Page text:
Real shame too because this album is absolutely delightful. I fell in love with it almost immediately upon first listen and bought it the first chance I found it. It was full of surprises, the biggest being that they wrote the original song that would eventually become That 70s Show theme song. When the opening lyrics of “Hanging out down the street…” cam eon, I did a double take. I always love having those moments of listening to a new album and recognizing a song and going “Shit! THAT song is on the album?!” With catchy hooks and fantastic harmonies, Alex Chilton and Chris Bell worked together in the same vain as Lennon and McCartney, a partnership they strived to have as songwriters and I dare say, they succeeded much better at doing that than Lennon and McCartney did (bold words I know).

This is an album I will talk about to people any chance I get. if someone says they love The Beatles, I will refer them to Big Star’s #1 Record, they essentially took influence from The Beatles but made better music. This band deserved way more than it received, even with their legacy firmly in tact, they should have had much more commercial success upon release because it would have been well deserved. It’s rare to come by an album where not only is there no filler but every song on this album could have been a single. It is both a collection singles and a fully conceived album at the same time. that is no easy task and Big Star managed to do it successfully.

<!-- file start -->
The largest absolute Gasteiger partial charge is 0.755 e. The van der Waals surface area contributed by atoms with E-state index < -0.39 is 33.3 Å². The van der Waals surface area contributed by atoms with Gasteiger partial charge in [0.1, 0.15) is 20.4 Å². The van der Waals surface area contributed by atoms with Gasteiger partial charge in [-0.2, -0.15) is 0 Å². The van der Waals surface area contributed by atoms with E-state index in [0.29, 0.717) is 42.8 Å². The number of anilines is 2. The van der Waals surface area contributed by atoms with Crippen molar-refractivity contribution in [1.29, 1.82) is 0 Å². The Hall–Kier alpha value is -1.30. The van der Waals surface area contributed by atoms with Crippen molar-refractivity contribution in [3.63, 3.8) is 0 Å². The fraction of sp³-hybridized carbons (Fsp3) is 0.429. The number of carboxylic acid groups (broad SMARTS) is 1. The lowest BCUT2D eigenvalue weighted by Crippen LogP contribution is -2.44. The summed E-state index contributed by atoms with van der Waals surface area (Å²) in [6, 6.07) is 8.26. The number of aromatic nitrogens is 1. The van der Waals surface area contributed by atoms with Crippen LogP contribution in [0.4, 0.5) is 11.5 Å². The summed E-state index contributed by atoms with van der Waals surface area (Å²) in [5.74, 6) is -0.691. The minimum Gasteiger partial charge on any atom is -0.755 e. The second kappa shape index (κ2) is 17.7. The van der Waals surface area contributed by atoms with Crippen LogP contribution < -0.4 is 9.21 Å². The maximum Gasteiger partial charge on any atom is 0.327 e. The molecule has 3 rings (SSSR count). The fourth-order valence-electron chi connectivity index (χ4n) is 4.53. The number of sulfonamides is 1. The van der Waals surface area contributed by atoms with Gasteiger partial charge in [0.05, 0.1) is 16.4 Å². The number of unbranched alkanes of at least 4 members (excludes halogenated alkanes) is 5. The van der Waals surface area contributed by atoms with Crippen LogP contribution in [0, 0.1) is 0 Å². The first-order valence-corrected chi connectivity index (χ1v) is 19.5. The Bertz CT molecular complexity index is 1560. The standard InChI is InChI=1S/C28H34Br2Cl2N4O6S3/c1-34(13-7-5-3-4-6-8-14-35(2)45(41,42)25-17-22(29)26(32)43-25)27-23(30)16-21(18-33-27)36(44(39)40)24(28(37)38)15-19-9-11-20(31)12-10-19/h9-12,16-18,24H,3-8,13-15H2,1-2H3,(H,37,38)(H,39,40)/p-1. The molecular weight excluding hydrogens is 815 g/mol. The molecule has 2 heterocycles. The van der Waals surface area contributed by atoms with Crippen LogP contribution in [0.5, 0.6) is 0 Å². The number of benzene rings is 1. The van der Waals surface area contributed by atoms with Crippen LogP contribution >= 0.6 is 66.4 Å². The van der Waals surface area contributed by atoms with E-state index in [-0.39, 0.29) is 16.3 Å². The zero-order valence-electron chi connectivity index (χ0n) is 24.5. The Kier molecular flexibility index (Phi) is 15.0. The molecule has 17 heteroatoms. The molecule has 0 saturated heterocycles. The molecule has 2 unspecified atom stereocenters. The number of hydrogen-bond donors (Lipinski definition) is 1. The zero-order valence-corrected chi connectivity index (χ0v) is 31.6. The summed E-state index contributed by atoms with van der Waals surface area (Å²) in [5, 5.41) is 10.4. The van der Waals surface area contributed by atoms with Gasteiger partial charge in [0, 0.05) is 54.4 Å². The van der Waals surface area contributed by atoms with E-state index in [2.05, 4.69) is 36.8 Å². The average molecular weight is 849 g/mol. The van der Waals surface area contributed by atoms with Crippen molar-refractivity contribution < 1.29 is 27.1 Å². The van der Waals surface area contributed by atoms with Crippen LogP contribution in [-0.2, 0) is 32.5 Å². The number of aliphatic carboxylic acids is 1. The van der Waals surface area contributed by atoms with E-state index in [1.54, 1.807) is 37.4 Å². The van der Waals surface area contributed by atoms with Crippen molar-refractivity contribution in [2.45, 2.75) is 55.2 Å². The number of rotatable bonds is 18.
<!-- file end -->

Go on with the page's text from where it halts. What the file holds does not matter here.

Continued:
They may not have made an impact on initial release but they left a legacy that will not only continue but will hopefully start to get noticed by more casual listeners. If me just mentioning it to someone in passing will get them to check Big Star out, then I know I’ve done some good.

Favourite Song: Don’t Lie To Me



1001 Albums: Machine Head


Album: Machine Head

Artist: Deep Purple

Year: 1972

Length: 37:46

Genre: Hard Rock

“Ooh it’s a killing machine
It’s got everything
Like a driving power big fat tyres
And everything

I love it and I need it, I bleed it
Yeah, it’s a wild hurricane
Alright, hold tight
I’m a highway star”

I’m really starting to build a love for Deep Purple. In Rock was such a hard rocking album that won my heart and Machine just continues more of what they did best but this time in smaller sizes rather than giant ten minute opuses. It’s no surprise why this is considered one of the most influential Hard Rock albums out there because these guys wail away at their instruments while still maintaining a level of cool to create some fine ass hard rock tunes. I think, I may prefer In Rock overall, but Machine Head is no disappointment. It may not feel as grand but then again, it’s just some pure fun rock music (and that being said it shouldn’t undervalue the actual skill and talent that went into this. it’s a fine music album, no doubt about it).